You love your dogs. Except when they pee on the floor, eat your new heels, and strain at their leash. Before you lose your mind, get professional help. Jeff Jensen with Break It Down Dog Training and Rip Reinhold of Rip’s Dog Training – two highly rated dog trainers on Thumbtack in Los Angeles – get down to the bone with all you need to know about warning signs, behavior problems, hiring a trainer, and being a responsible dog owner.
What services do dog trainers offer?
Everything your dog needs to be happy and healthy.
Break It Down Dog Training offers puppy training, obedience training, canine behavioral modification, and specialized training for fear, anxiety, and aggression-based issues. All in the comfort and convenience of your own home.
Rip’s Dog Training provides private training, stayover training (at the trainer’s home) for obedience and/or behavioral problems, puppy training, puppy testing, dog walking, as well as group lessons he will be starting soon.
If you have a specific need, most professional dog trainers have a solution. Just ask!
What are common requests from clients?
Does your dog strain at their leash, overreact to other dogs, or behave like a wild banshee—completely out of control? You’re not alone. This is the most common concern Rip’s clients have. He also receives calls for help with abnormally fearful dogs whose fear has turned into a preemptive fear-aggression. There is a solution, he says! He believes these problems are often interrelated, and can be traced to a basic lack of clarity or breakdowns in communication in the dog-owner relationship.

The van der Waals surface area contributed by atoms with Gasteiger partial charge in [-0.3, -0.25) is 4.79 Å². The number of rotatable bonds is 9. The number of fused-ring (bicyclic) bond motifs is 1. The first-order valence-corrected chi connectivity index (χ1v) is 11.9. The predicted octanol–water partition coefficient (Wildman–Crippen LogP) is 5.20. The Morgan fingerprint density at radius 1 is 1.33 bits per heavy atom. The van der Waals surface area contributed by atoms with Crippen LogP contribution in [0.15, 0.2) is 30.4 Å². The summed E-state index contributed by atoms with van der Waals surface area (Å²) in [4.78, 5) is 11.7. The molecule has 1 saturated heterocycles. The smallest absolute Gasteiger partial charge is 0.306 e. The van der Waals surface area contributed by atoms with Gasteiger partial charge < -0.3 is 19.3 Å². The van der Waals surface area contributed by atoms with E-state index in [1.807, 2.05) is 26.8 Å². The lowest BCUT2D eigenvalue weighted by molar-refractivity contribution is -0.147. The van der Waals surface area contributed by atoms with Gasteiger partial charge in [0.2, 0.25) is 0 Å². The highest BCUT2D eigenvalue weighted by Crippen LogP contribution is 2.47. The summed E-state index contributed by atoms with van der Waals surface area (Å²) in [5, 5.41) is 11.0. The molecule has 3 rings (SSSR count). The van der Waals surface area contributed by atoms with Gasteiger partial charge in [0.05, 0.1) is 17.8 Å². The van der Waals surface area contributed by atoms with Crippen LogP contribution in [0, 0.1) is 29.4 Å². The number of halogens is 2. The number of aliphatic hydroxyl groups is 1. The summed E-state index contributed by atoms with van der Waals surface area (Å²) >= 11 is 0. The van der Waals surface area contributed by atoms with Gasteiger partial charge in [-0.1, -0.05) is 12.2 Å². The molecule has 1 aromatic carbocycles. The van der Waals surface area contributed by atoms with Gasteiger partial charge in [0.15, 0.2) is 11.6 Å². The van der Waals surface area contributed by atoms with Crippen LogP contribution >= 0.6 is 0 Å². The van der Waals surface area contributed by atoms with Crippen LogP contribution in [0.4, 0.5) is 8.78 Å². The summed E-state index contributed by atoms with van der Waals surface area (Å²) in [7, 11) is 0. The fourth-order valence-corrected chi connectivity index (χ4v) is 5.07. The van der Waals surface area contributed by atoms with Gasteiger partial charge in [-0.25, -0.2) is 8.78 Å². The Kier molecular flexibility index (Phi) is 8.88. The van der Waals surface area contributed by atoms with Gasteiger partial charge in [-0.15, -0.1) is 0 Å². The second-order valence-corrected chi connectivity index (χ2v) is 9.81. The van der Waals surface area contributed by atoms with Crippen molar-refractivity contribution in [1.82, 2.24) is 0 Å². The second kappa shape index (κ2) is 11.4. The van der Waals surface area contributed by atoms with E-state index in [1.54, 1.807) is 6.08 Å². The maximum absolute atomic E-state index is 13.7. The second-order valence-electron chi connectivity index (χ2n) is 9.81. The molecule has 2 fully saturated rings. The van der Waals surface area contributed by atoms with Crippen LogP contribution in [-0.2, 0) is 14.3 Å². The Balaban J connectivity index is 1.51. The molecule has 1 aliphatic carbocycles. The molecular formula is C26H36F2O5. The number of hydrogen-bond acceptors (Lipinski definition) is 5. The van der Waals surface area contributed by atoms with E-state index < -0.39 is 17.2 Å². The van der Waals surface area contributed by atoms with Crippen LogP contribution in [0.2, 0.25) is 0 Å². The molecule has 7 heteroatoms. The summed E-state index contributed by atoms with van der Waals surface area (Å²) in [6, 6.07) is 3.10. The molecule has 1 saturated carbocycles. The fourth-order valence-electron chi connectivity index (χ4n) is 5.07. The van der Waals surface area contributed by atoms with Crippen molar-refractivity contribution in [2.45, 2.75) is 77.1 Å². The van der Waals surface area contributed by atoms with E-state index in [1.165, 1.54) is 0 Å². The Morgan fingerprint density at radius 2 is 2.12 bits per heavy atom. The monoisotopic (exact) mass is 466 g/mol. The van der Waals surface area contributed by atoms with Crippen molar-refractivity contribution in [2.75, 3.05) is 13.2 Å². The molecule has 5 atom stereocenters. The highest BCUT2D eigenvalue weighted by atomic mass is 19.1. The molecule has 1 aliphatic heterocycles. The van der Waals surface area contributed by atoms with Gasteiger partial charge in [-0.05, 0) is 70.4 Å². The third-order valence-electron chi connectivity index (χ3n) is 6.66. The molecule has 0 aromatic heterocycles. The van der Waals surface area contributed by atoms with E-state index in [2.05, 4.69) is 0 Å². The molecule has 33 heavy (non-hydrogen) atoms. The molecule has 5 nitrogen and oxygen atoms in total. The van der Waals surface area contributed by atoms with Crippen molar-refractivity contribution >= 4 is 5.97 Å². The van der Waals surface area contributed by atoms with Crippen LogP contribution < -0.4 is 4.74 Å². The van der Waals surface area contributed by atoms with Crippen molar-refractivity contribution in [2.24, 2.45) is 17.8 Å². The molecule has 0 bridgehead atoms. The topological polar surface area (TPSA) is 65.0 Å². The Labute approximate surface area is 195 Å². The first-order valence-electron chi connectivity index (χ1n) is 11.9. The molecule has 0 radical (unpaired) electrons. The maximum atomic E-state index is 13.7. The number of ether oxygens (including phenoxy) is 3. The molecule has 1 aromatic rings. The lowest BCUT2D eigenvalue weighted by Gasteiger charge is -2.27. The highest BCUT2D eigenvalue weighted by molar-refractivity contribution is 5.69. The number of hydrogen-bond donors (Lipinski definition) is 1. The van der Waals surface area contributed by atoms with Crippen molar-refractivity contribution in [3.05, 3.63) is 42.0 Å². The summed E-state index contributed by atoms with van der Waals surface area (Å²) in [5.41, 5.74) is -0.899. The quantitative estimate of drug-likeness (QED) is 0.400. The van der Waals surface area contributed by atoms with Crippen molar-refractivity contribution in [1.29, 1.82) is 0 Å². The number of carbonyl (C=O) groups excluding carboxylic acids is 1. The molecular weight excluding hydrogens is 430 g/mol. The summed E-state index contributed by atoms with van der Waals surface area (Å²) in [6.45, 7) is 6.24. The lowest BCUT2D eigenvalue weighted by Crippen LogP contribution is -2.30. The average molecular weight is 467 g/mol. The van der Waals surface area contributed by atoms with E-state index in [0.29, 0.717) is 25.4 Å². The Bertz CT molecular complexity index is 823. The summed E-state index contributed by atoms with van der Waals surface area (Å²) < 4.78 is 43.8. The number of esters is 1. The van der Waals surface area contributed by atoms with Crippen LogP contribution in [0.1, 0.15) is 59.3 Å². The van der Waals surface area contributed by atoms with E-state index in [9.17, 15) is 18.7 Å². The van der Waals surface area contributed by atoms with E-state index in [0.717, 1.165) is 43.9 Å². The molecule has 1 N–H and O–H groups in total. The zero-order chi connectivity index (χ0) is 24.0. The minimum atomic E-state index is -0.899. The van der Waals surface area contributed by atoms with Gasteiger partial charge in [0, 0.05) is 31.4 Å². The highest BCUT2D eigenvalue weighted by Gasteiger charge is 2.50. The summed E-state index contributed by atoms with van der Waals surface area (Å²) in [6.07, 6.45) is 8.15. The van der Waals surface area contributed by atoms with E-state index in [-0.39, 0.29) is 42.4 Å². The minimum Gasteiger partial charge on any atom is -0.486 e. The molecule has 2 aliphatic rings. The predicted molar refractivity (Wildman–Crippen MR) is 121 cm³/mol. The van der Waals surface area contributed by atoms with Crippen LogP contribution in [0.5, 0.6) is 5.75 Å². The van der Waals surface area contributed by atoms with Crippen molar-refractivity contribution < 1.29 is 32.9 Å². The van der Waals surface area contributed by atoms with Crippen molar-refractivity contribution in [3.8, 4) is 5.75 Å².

Jeff’s clients often need help with what he calls core, innate dog behaviors. Think chewing on furniture, barking through the front window, snatching food off the counter, and shredding your new duvet cover. He says that we humans aren’t big fans of this behavior, but it’s pretty natural for dogs. If your doggy isn’t getting daily, structured outlets for their needs (chewing, scavenging, digging, hunting, dissecting), you can bet they’ll resource their immediate environment (aka, your gorgeous rose garden) to have an outlet.
Your dog doesn’t need a behavior problem to have training. Jeff believes if more people sought obedience training early in their dog’s life, it would preempt many of the problem behaviors that pop up down the road.
What are tell-tale signs that it’s time to call a dog trainer?
If there is a problem behavior (or multiple problem behaviors), contact a trainer right away. If you do, you may only need a few sessions to resolve the issue and get back on track, shares Jeff. Unfortunately, most people hope the problem will go away on its own. What happens is it usually gets worse. He can relate that hiring a trainer might not be your top budget priority, but explains with behavior problems, addressing them sooner is less expensive than paying for more sessions later down the line because the problem compounded.
Include the cost of a trainer in your new pet budget, suggests Rip. Like Jeff, he believes if all new owners had a few sessions with a professional dog trainer at the outset, life would be so much easier. Avoid getting to the point where frustration has compounded and your sweet doggy is making you insane.